“My dear, kind master!” she exclaimed to herself, and went rapidly back to him.
“That is a charming girl—your young friend,” he said to her, as he got up to stroll to the gate; “full of life and common sense. There is something wonderful in the vitality of her nation. They jar dreadfully upon us old tired peoples in their worst aspects—but in their best we must recognize a new spring of life and youth for the world. Yonder young woman is not troubling about a soul, if she has one; she is a fountain of living water. She has not taken on the shadows of our crowded past. Halcyone, my dear, you and I are the inheritance of too much culture. When I see her I want to cry with Epicurus: ’Above all, steer clear of Culture!’” And then he branched from this subject and plunged into a learned dissertation upon the worship of Dionysus, and how it had cropped up again and again with wild fervor among the ancient worlds whose senses and brains were wearied with the state religions, and he concluded by analogy that this wild longing to return to youth’s follies and mad ecstasies, to get free from restraints, to seek communion with the spiritual beyond in some exaltation of the emotions—in short, to get back to nature—was an instinct in all human beings and all nations, when their zeniths of art and cultivation had come.
And Halcyone, who had heard it all before and knew the subject to her finger tips, wandered dreamily into a shadowland where she felt she was of these people—those far back worshipers—and this was her winter when Dionysus was dead, but would live again when the spring came and the flowers.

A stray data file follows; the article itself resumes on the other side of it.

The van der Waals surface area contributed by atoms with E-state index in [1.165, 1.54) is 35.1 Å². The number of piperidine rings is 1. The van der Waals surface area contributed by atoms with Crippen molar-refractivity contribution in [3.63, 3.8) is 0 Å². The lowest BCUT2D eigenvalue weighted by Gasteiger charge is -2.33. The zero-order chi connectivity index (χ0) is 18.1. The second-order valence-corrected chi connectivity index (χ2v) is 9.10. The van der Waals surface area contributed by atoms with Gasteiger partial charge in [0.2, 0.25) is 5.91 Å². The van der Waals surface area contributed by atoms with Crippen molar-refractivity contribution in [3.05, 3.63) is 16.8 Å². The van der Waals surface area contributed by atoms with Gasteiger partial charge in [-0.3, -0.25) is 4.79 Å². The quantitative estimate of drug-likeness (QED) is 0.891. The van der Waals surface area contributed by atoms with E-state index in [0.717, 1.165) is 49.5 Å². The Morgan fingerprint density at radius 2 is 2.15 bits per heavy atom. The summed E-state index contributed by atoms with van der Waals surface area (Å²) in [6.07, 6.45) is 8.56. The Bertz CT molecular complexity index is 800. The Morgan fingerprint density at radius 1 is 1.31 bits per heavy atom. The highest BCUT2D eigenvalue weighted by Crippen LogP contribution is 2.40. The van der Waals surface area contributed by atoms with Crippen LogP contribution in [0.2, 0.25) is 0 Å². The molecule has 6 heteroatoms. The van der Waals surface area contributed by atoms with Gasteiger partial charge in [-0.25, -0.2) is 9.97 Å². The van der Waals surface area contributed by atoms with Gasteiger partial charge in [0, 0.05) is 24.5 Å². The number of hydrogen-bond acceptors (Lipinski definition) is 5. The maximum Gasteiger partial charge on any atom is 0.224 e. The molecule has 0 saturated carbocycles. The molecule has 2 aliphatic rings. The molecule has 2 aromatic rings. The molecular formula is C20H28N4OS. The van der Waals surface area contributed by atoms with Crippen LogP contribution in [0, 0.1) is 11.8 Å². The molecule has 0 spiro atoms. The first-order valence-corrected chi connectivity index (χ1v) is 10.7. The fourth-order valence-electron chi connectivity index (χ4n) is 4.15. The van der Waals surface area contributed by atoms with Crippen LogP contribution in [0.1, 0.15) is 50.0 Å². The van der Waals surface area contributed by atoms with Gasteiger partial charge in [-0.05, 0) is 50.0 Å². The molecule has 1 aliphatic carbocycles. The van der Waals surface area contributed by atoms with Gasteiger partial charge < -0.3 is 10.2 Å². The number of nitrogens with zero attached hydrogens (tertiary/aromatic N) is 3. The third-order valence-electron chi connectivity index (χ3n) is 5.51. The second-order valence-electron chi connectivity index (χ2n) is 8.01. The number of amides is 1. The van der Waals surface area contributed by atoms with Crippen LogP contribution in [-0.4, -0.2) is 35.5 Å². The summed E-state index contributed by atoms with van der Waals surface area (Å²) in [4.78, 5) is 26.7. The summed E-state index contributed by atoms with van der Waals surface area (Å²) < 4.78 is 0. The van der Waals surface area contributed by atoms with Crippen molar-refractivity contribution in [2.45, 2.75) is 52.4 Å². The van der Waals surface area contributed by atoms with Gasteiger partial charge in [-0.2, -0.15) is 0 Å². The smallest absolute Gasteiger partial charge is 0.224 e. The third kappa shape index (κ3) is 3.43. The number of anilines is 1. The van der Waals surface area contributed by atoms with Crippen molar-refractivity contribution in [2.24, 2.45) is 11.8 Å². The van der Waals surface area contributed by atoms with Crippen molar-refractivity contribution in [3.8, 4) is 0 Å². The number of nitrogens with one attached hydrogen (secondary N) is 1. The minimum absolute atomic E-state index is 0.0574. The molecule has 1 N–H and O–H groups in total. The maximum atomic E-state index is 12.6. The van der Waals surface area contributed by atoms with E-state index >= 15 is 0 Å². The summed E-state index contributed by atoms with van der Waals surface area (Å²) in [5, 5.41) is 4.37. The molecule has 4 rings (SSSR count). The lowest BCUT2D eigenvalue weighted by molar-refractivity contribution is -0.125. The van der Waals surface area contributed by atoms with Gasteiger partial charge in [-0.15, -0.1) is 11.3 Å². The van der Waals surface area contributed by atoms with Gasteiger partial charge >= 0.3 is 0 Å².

Mrs. Cricklander felt it would be discreet and in perfect taste if she announced her intention of going off to Carlsbad the week after her engagement was settled—she was always most careful of decorum. And, if the world of her friends thought John Derringham was well enough to be making love to her in the seclusion of her own house, it would be much wiser for her to show that she should always remain beyond the breath of any gossip.
In her heart she was bored to tears. For nearly the whole of June she had been cooped up at Wendover—for more than half the time without even parties of visitors to keep her company—and she loathed being alone. She had no personal resources and invariably at such times smoked too much and got agitated nerves in consequence.
John Derringham—strong and handsome, with his prestige and his brilliant faculties—was a conquest worth parading chained to her chariot wheels. But John Derringham, feeble, unable to walk, his ankle in splints and plaster of Paris, and still suffering from headaches whenever the light was strong, was simply a weariness to her—nothing more nor less.
So that, until he should be restored to his usual captivating vigor, it was much better for her pleasure to leave him to his complete recovery alone, now that she had got him securely in her keeping.